My friends the beer gods have smiled upon our sleepy town. Earlier this summer, a new beer bar, brewpub and restaurant opened on Pleasant Street. Hop heads and beer lovers rejoice: I give you The Lion's Pride! Brunswick just got a whole lot better.
As you walk into The Lion's Pride, you'll be bombarded by a barrage of beer posters and murals dedicated to some of the world's great craft brewers: Mikkeller, Dogfish Head, Chimay, Surly and Port Brewing to name a few. Through the interior windows you'll spy some beautiful copper brew kettles and fermenters, which hopefully will be put to use by brewmaster Michael Lacharite sometime this fall. To the left is restaurant seating, which fills up quickly for dinner on the weekends. To the right is the real attraction of this classy establishment—the bar.
A few vital statistics: 35 taps, 100 plus bottles, with wine and spirits as well. The counter and bar consist of beautiful weathered copper and dark wood paneling. The tap handles are all hand-blown glass, which is a welcome change from the mishmash of branded handles found in most bars. Above the line of taps hangs a large blackboard displaying the daily beer selection. The tap list at The Lion's Pride is quite simply astounding. I'm not sure you could find as many Belgian beers on-tap in Brussels. World-class. We're talking Chimay, St. Bernardus, Urthel, La Chouffe, Piraat, just to name a few. There's even beer from Cantillon and De Struise available, though one will have to pay a premium to sample these rarities. Aside from the Belgians, there are quite a few domestic offerings as well, with beer from Dogfish Head, Weyerbacher, Allagash, Smuttynose, Sierra Nevada and Stone almost always available. The bottle selection is equally impressive and extensive. In time, The Lion's Pride will prove to be one of the premiere beer destinations in the United States, which is no surprise considering who owns the establishment.
Chris Lively has been in the restaurant and beer business for years and is no stranger to success: his original pub, Ebenezer's in Lovell, Maine, has been voted the number one beer restaurant in the world by both Beeradvocate Magazine and RateBeer.com. Now he brings that award-winning tradition to Brunswick. In creating The Lion's Pride, Lively wanted a hipper, more up-scale version of his original pub. This desire is reflected in both the décor and menu, which includes sophisticated appetizers and entrees such as Lamb Lollipops and Lobster Ravioli. However, Lively emphasizes that, "This place is for everyone—beer geeks, couples, locals and college students."
In fact, Lively looks forward to hosting Bowdoin students at The Lion's Pride, expressing the possibility of a weekly "Bowdoin Night" at the bar. But even if this does not happen in the near future, Bowdoin students can still look forward to an Oktoberfest celebration sometime in—you guessed it—October, and an IPA Festival in early November.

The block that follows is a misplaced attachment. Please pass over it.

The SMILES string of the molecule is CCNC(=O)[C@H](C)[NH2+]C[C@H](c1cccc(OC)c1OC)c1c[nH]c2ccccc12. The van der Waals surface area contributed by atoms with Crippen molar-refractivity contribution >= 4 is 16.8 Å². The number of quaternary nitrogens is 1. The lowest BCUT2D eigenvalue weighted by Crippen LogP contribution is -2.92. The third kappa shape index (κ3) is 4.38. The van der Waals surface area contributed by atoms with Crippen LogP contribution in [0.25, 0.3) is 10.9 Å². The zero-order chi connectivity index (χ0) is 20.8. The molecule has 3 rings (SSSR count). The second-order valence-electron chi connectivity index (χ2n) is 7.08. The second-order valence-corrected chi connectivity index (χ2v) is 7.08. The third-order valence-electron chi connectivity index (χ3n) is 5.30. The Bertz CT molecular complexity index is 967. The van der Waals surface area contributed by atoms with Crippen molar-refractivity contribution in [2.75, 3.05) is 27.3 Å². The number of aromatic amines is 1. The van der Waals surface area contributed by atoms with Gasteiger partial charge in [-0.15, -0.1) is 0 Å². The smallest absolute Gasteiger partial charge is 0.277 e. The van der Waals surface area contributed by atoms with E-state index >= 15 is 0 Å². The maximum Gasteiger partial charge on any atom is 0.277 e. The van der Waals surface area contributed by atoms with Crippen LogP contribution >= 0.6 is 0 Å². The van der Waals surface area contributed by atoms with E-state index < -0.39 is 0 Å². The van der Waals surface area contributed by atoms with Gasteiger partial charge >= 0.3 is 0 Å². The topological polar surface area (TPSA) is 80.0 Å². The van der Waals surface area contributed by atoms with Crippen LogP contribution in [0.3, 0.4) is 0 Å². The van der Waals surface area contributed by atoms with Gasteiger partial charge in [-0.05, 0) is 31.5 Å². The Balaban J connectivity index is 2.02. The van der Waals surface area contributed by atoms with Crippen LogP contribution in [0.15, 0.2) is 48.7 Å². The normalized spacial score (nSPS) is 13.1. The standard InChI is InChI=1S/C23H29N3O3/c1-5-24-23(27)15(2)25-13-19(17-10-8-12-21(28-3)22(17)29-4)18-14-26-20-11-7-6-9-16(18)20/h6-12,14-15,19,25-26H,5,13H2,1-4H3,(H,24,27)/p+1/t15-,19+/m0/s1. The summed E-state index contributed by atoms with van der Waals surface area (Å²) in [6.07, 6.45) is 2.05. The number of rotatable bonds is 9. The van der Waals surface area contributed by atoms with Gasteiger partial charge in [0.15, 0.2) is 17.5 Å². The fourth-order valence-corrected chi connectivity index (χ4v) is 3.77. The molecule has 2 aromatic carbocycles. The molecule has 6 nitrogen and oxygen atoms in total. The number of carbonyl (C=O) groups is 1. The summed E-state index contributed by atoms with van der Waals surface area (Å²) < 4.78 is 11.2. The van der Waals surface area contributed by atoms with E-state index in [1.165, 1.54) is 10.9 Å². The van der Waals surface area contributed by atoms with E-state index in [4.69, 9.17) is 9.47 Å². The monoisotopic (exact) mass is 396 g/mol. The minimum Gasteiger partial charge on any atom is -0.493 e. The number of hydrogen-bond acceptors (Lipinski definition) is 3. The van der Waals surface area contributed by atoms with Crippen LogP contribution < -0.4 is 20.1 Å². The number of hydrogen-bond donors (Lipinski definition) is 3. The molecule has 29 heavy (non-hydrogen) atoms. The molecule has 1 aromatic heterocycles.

As mentioned earlier, the Pride's tap-list is world-class, so you can't go wrong with anything they're serving. That said, here are a few of the more approachable brews I scoped out on my last visit. These are beers that build upon the suggestions from my previous column.
Dogfish Head Punkin Ale and Festina Peche
Delaware-based Dogfish Head Craft Brewery produces some of the most interesting beer in the United States. This self-proclaimed "off-centered" brewery crafts over 25 beers, many of which have extensive recipes calling for ingredients such as Palo Santo wood, Aztec cocoa powder, crystallized ginger and juniper berries. Punkin Ale is Dogfish Head's fall seasonal, brewed with real pumpkin meat, organic brown sugar and spices. Punkin is sweet and rich, with a nice tangy aftertaste and behind-the-scenes nutmeg and cinnamon flavor. Festina Peche is Dogfish Head's variation on the Berliner Weisse style, a sour wheat beer from Berlin that is often mixed with berry or woodruff flavored syrup. The Festina Peche is tart, but extremely refreshing and light, with fruity notes from the real peaches used in the brewing process.
Kölsch is a German beer style hailing from Köln (Cologne), Germany and the surrounding areas. Reissdorf Kölsch is a highly drinkable ale that is actually reminiscent of some light lagers. This beer exhibits fruity, grassy flavors and a moderate hop bitterness. It's one of the classic examples of this obscure German style. At less than five percent alcohol, the Reissdorf is also a beer that you could drink all night long.
Young's Double Chocolate Stout and Harviestoun Old Engine Oil
Here are two brews from the UK that sound intimidating, but are actually very approachable. Young's Double Chocolate Stout is a sweet, dark beer from England. Although the name suggests otherwise, this stout is neither very strong nor overly heavy. The chocolate flavors combine with a milky, creamy mouthfeel, shaping a beer that would pair well with dessert, or even substitute for it all together. Harviestoun Old Engine Oil hails from Scotland and is classified as an Old Ale, though it closely resembles a stout. Again, despite the big name, this beer is a modest six percent alcohol and (thankfully) tastes nothing like motor oil. Rather, the flavor is rich, malty and dry, with a deliciously roasty, almost peaty aftertaste.
The Lion's Pride is located on Pleasant Street, next to the Dunkin Donuts near the Stanwood Street/Route 1 traffic light. The restaurant and bar are open daily from noon until 1am (or close), serving lunch and dinner until 9pm. Unfortunately, the Bowdoin Shuttle will not transport students to and from the Lion's Pride, so plan accordingly.